Contemporary Misticism: Recovering Sensible Aesthetics in an Age of Digital Production
Materialist accounts of artistic development emphasize the ongoing revolution of media in the progress of history. Amongst the most popular accounts of modernity are Walter Benjamin's essays on the relationship of photography to traditional art. His account of the loss of aura has been subject to countless reinterpretations since its publication. The present essay addresses the contemporary production of a number of architects and artists whose work provides an interesting challenge to the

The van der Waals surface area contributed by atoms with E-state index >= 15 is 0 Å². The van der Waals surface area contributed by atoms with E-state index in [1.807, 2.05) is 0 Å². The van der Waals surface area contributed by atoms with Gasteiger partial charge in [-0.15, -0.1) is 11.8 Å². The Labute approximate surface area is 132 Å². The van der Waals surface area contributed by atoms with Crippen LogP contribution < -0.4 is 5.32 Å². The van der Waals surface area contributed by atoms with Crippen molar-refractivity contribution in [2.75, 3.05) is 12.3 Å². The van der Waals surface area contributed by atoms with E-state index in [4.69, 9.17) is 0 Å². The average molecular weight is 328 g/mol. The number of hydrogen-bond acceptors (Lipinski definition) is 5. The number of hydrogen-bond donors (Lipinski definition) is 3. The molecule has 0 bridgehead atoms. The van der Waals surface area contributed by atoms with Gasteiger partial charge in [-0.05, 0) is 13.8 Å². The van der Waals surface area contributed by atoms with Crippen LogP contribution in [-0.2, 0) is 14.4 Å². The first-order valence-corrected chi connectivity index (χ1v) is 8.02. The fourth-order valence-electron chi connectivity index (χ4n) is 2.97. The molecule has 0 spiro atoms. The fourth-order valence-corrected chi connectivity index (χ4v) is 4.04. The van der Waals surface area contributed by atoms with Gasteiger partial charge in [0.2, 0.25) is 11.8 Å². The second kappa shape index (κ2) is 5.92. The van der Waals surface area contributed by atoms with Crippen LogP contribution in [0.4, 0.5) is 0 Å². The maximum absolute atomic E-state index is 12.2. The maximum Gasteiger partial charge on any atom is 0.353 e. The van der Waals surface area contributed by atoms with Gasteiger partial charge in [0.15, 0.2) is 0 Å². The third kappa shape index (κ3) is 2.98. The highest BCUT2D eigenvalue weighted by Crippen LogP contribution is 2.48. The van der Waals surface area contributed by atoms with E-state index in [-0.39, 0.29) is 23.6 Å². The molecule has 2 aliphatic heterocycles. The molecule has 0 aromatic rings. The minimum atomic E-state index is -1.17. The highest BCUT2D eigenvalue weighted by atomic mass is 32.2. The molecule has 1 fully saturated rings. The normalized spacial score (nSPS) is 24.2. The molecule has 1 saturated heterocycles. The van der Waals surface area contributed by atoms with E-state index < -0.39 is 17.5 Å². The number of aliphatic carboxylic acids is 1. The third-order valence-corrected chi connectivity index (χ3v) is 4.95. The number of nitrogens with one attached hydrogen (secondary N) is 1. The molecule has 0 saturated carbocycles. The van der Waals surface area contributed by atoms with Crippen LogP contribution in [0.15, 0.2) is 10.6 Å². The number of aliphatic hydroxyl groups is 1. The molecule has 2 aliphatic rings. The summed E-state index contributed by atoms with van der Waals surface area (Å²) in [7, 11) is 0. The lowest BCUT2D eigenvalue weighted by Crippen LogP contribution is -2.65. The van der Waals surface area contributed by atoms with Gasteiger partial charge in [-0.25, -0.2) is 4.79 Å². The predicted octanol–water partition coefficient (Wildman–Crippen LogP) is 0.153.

... allenge to the Benjaminian account of the secularization of artistic ritual. The artists Adam Fuss, Vera Lutter, Alison Rossiter, Sally Mann, and others have recently been exploring photographic methods that contradict the Benjaminian account of the history of photography. They continue to explore techniques that Benjamin placed in the auratic pre-paper-print era, such as Daguerreotypes and photograms, as well as employing other more material/chemically based effects. Such artistic choices are often considered nothing more than a nostalgic reverie trying to stem the tide of materialist history, a flawed search for a lost aura of presence. However, when these works are set against the backdrop of contemporary digitized production and of the Dusseldorf School as well as most other contemporary photographers, these "retro" works stand as a critical counterpoint to our present seamless digital imperium. The soft and hazy effects of these works, what I am calling their misticism, occludes the particularity of digital bits of information in a search to connect to the material and the sensual, something denied by information-saturated technologies. Even within a materialist approach to history, there is room to view these architectural and artistic effects as critically productive rather than merely retrograde. The present essay argues for the timely relevance of contemporary retro-photographic techniques in fostering both a critical attitude and as evidence of attempts to recover a sense of spiritual presence.